MASON: Well, I think God prepares all of us for things in our life. I was blessed that day to be comforted when I was injured. But I did experience a lot of things afterwards, that led me to questions about my faith. And led me to develop a deeper faith. It prompts me to ask, you know, why do bad things happen to good people? Where is justice in all of this? What is God's plan for me? And those sorts of questions, those questions of the soul, they're things that take time.

And some of my reflections, of course, are in the book. But a lot of what I've learned about adversity and getting through trials came during my darkest moments. And there definitely were those dark moments.

GLENN: So what did you come to -- you know, what was the conclusion? You know, why is this happening? Why does God -- you know, where is God? I mean, you're serving a mission. You're blown up. And if I'm not mistaken, weren't you going home? Weren't you on your way home?

MASON: I was about four months away. So I was pretty close.

GLENN: So what was the conclusion? Why does God let this happen?

MASON: Well, you know, I've asked myself many times why God allows this to happen to me and why I'm alive when other people that were farther away from the bomb were killed. But ultimately, I've come to find out for myself that God allows adversity to happen in our lives, knowing that it will make us stronger. Knowing that we have a chance to come out on top, to allow these things to change for the better or for the worse. One thing I've learned for sure is that God is there when we're willing to -- to look for him and ask for his help. And ultimately, choosing to have hope amid the challenges in our lives, is the difference between finding peace and being bitter on what is going on. Honestly, I think just having a positive attitude. Making every single day a new day and realizing that every single chance is a chance for me to change. That mindset is what carried me through to my recovery. And I can positively say the line that divides success from failure is attitude, much more than it is outcome.

GLENN: So I just told the story yesterday about Corrie ten Boom who had a hard time forgiving and extending love to the people that, you know -- in particular, one of the guys who was a guard in the showers.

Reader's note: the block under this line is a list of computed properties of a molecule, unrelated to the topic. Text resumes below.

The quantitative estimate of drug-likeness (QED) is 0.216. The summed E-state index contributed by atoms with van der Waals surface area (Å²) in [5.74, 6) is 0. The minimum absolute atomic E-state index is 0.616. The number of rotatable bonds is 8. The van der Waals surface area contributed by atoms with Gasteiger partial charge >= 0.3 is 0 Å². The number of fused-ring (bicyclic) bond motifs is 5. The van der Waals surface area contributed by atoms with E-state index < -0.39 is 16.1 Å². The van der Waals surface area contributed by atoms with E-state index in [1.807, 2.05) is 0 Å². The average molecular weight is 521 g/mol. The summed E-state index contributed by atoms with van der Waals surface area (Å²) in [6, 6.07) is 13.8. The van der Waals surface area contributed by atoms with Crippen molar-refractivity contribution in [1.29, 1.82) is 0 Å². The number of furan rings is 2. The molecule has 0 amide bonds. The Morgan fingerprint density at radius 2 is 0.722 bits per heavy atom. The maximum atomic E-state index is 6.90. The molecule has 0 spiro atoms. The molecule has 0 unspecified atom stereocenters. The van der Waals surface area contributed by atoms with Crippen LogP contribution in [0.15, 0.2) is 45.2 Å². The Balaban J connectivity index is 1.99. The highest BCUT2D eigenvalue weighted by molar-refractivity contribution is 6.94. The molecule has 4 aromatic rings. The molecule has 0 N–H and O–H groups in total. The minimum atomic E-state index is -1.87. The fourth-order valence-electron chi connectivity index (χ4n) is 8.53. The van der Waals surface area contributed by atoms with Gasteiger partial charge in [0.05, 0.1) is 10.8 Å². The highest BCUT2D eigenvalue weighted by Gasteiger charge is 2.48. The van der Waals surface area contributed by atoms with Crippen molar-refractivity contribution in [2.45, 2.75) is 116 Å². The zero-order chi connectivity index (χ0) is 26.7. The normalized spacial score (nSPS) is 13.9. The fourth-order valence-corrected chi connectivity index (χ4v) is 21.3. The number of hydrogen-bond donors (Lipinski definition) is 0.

And she really, really had a hard time after the war forgiving him and loving him.

Did you -- did you have -- how do you feel about the people that, you know, have brought so much death and destruction?

MASON: You know, that's -- that's a deep question. That's a good question. Ultimately, I have forgiven people who did this to me. But it doesn't make what they did permissible. I actually prayed to God for them, that God would have mercy on them. But I know very well that God is a God of mercy and a God of justice. And I hope they can go on living in the next life, the best they can, given the guilt that they will undoubtedly bear. But, you know, that just being said, just because I forgive them, it doesn't make what they did okay. It's not permissible to do these things. It's the epitome of evil. What they did was evil. And I think that you can embrace forgiveness and also draw a hard line between good and bad.

STU: Mason, if you were to win an all expenses paid vacation, would anyone go with you?

GLENN: Besides Tom Hanks.

MASON: You know, as crazy as it sounds, I'm not scared to travel the world. I'm not scared to take public transportation.

GLENN: That wasn't the question. The question is: Is anyone else comfortable with you being around?

(laughter)

MASON: I mean, you know, if you were to give me an all expenses paid trip to Indonesia, I don't know if I would go there right now.

GLENN: All right.

MASON: You know, we can't let these things hold us back. We can't let these moments and these acts define our lives.

GLENN: Did you at any time have a moment where you're like, I'm -- I'm cursed or I'm -- there's something wrong, or what am I doing wrong? Or I'm afraid to go places? Was there any time that that started to happen to you?

MASON: Well, I have to admit, there was a time, I think it was about three days after I was injured in Brussels. But I was sitting in bed, and I just looked up and I just asked, you know, really, again? Like, I guess I didn't learn what I needed to the first time.

GLENN: Right. Okay. You're clearly telling me something. What is it?

MASON: Yeah. Yeah. Yeah. So, you know -- obviously, you know, I thought about -- I choose to focus less on the path as to why these things happen, and focus more on the future. Just making every single day a great day and making every single day a day I want it to be. Because you know I'm still here, and I'm grateful to be alive.

GLENN: Mason Wells. Author of Left Standing. Thank you so much. Best of luck.

MASON: Yeah. Thank you so much for having me, Glenn.